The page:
Field & Stream Online Editors
Field & Stream Online Editors

Shotgunners say, “A hit is history, a miss is a mystery.” Confronted with mystery (why the Cubs can’t win a pennant, what holds up planet Earth, why we missed that duck), mankind explains it with myth (the Curse of the Billy Goat, a stack of turtles, a blown pattern). Since we can’t see pellets in flight, we’re free to invent fanciful explanations for their behavior. Consider the following myths, which I’ve heard repeated time and time again:

[BRACKET “Myth #1”]
Steel patterns poorly through a Full choke. The idea that steel shot patterns poorly and even shoots “blown” patterns through a Full choke arose, in part, because large pellets-BBBs, Ts, and the like-often do pattern very well through open chokes and because manufacturers discouraged the use of Full chokes in the early days of steel for fear of barrel damage. However, almost any load of BB or smaller steel will shoot tight, deadly patterns through a Full choke and won’t harm choke tubes, either.

**[BRACKET “Myth #2”] **
A long shot string helps you break targets and hit birds. A trapshooter at my gun club explained to me the other day how to hit the wide left and right targets from posts 1 and 5. “Just shoot way out ahead of them,” he claimed, “because your patterns string out so long at 40 yards that the target runs into the shot”-as if, say, your shotgun were projecting an asteroid field into the path of an orange flying saucer. Although the pellets in a shot load may stretch to a 10-foot-long swarm at 40 yards, they’re all traveling over 400 mph, during which time a clay target or bird moves only a few inches. A long shot string provides only a minuscule added chance of hitting a moving target if you shoot too far in front-the rarest reason for a miss.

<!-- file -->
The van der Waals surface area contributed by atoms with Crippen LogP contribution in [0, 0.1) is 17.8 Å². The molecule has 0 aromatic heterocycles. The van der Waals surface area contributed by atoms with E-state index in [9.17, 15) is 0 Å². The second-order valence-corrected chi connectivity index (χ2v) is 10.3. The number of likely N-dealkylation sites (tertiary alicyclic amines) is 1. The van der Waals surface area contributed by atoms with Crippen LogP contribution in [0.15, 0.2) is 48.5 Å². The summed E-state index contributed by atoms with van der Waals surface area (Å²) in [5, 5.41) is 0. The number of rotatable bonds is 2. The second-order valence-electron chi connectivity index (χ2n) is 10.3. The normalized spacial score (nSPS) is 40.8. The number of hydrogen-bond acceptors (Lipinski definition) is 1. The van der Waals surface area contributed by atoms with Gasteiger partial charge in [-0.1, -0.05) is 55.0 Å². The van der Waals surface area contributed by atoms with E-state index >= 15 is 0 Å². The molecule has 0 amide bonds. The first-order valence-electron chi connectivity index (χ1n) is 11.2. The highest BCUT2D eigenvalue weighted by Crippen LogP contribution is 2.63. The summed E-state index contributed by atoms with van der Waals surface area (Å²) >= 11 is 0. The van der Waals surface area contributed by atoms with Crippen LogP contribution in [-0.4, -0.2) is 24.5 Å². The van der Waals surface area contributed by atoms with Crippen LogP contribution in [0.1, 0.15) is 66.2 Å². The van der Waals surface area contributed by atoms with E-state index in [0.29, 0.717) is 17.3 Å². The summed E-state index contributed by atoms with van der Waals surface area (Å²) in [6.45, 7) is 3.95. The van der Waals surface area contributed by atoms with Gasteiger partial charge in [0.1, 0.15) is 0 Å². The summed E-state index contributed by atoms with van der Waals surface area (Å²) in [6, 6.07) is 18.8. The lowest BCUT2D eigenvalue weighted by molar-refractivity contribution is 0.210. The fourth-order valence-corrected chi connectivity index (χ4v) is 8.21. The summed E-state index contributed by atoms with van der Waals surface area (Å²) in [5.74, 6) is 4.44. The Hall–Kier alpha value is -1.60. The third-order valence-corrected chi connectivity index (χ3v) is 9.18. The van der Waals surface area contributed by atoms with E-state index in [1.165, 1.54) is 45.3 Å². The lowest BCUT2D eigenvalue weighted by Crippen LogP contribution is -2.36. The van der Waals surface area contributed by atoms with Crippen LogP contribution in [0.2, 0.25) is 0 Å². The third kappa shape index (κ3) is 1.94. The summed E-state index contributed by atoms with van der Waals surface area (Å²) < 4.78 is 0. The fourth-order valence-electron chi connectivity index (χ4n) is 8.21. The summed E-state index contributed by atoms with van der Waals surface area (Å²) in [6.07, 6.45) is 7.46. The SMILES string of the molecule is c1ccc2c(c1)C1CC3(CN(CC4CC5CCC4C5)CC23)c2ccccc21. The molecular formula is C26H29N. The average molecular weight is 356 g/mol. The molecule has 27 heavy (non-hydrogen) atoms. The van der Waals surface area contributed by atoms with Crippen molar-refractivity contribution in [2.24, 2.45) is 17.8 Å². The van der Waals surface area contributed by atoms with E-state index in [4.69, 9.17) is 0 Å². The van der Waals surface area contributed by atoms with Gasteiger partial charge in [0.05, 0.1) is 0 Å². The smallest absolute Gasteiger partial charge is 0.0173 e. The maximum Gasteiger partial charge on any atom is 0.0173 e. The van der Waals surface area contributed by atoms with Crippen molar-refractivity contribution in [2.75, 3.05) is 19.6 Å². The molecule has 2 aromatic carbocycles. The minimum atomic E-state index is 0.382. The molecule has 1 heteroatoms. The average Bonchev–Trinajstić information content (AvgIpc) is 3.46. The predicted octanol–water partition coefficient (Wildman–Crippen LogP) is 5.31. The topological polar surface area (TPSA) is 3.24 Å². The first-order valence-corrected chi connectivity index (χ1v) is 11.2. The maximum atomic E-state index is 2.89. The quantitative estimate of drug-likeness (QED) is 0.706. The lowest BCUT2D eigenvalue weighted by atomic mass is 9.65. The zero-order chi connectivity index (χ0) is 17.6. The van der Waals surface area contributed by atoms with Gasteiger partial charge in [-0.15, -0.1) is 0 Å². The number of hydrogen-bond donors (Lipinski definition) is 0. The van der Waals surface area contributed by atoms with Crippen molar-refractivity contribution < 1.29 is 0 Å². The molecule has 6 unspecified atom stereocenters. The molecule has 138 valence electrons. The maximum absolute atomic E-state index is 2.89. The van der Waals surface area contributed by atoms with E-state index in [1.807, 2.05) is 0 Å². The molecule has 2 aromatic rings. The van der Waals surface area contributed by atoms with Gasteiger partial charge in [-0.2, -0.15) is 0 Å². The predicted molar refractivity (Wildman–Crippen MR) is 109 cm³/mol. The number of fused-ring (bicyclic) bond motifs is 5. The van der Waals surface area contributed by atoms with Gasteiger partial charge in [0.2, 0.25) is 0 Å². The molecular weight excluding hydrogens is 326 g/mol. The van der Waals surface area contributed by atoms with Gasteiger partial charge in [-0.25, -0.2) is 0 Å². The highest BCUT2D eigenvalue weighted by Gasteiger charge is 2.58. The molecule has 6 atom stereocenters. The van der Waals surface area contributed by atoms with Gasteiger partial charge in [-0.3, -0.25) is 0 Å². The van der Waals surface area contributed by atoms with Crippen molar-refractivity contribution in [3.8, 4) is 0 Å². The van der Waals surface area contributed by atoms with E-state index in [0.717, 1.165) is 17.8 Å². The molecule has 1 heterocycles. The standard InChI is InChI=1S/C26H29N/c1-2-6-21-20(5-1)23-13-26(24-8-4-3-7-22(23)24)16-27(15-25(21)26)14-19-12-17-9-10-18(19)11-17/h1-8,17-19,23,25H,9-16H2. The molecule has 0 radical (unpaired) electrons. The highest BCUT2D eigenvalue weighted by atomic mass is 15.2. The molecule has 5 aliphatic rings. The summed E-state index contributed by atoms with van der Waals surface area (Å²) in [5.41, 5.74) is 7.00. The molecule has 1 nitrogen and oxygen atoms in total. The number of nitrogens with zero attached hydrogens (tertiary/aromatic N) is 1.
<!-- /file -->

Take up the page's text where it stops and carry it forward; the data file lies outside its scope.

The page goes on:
[BRACKET “Myth #3”]
Small gauges shoot tighter. “I’ve shot 10,000 quail in my life, most of them with a .410 bore,” an Arkansas bird hunter told me once. “A little gun like that shoots tight as a rifle.” The truth is that pattern spread is entirely a function of the choke in the barrel, not the diameter of the barrel itself. You can prove this to yourself on a sheet of paper: Shoot a 12 and a .410 with the same choke and you’ll see identically sized patterns. The difference is that the 12-gauge pattern will have a lot more holes in it, which is why it’s easier to hit with a 12 than with a .410.

[BRACKET “Myth #4”]
Long barrels don’t increase velocity. You will read that powder burns entirely in the first 18 to 19 inches of the barrel, so any additional barrel length has no effect on velocity. Untrue: Shotshell velocities don’t change as dramatically as do rifle velocities as barrel length increases or decreases, but they can differ a few feet per second per inch of barrel, especially with the slow burn-rate powders used in many steel loads. Bear in mind that manufacturers typically list shotshell velocities based on results from a 30-inch test barrel. If you’re one of those who shoots a little stubby thing in the duck blind, your 21-inch-barreled gun may be shooting measurably slower than the 30-inch-barreled pumps and autos on either side of you using the same ammunition.

[BRACKET “Myth #5”]
Magnums are fast. Many shooters believe that magnums are faster and harder hitting than standard loads. That’s perfectly true if you’re talking about rifle calibers; centerfire magnums are loaded to high velocity, but magnum shotshells contain heavier shot loads. As manufacturers increase the shot load, they have to decrease velocity to keep chamber pressures at safe levels. Therefore, although magnums have more shot, the individual pellets aren’t getting to the target as quickly or hitting as hard as pellets from a lighter, high-velocity load. If you consistently hit birds in the back end with magnums, lighten up your loads and see what happens. Shotgunning doesn’t have to be a “hit or myth” proposition.